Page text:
Not all systems require full patching for the flaws right now, anyway, experts say.
Intel's unusual advisory this week urging its customers and partners to refrain from applying some of its firmware patches for the so-called Meltdown and Spectre flaws in its microprocessors illustrated just how pressured patching can backfire.
Navin Shenoy, executive vice president and general manager of Intel's Data Center, in a post called for customers and OEMs to halt installation of patches for its Broadwell and Haswell microprocessors after widespread reports of spontaneous rebooting of systems affixed with the new patches. Intel now plans to issue a fix for the Meltdown-Spectre fix, according to the company.
It's the latest in a string of missteps in the wake of the major disclosure earlier this month of critical flaws in most modern microprocessors: a common method used for performance optimization could allow an attacker to read sensitive system memory, which could contain passwords, encryption keys, and emails, for example. The vulnerabilities affect CPUs from Intel, AMD, and ARM.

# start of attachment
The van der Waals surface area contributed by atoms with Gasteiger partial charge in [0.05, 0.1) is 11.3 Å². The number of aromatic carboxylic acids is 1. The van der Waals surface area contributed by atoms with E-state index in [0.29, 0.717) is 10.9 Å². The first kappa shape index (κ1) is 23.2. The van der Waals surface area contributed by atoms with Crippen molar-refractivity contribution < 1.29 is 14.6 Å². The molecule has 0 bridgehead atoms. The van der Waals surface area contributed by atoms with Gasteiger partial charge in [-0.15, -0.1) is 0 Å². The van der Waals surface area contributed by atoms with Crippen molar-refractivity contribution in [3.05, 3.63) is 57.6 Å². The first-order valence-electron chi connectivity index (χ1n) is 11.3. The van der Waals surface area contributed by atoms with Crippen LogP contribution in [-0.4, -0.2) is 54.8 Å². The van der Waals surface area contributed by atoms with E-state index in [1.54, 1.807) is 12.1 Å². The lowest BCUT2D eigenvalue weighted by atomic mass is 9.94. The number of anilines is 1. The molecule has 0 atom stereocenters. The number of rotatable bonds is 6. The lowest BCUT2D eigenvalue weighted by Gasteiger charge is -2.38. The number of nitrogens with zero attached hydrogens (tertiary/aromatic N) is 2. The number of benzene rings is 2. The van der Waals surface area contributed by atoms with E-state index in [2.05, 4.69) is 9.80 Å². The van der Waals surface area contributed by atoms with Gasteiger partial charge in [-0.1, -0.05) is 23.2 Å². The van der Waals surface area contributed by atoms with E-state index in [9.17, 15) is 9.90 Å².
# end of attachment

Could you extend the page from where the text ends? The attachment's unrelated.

Microsoft also has experienced problems with its operating system patches that provide workarounds for the microprocessor vulnerabilities, specifically its updates for Windows 10 on AMD microprocessor platforms. The vendor yesterday came out with new updates that resolve booting issues the original patches had caused. That came after compatibility problems with antivirus programs running on Windows that hadn't been updated for the Meltdown and Spectre workarounds.
The recently discovered Meltdown and Spectre hardware vulnerabilities allow for so-called side-channel attacks. With Meltdown, sensitive information in the kernel memory is at risk of being accessed nefariously; with Spectre, a user application could read the kernel memory as well as that of another application. The end result: an attacker could read sensitive system memory containing passwords, encryption keys, and emails — and use that information to help craft a local attack.
Both Intel's and Microsoft's patching problems underscore the downside of applying patches under pressure. "We've been telling our clients 'don't panic patch,'" says Neil MacDonald, vice president and distinguished analyst at Gartner.
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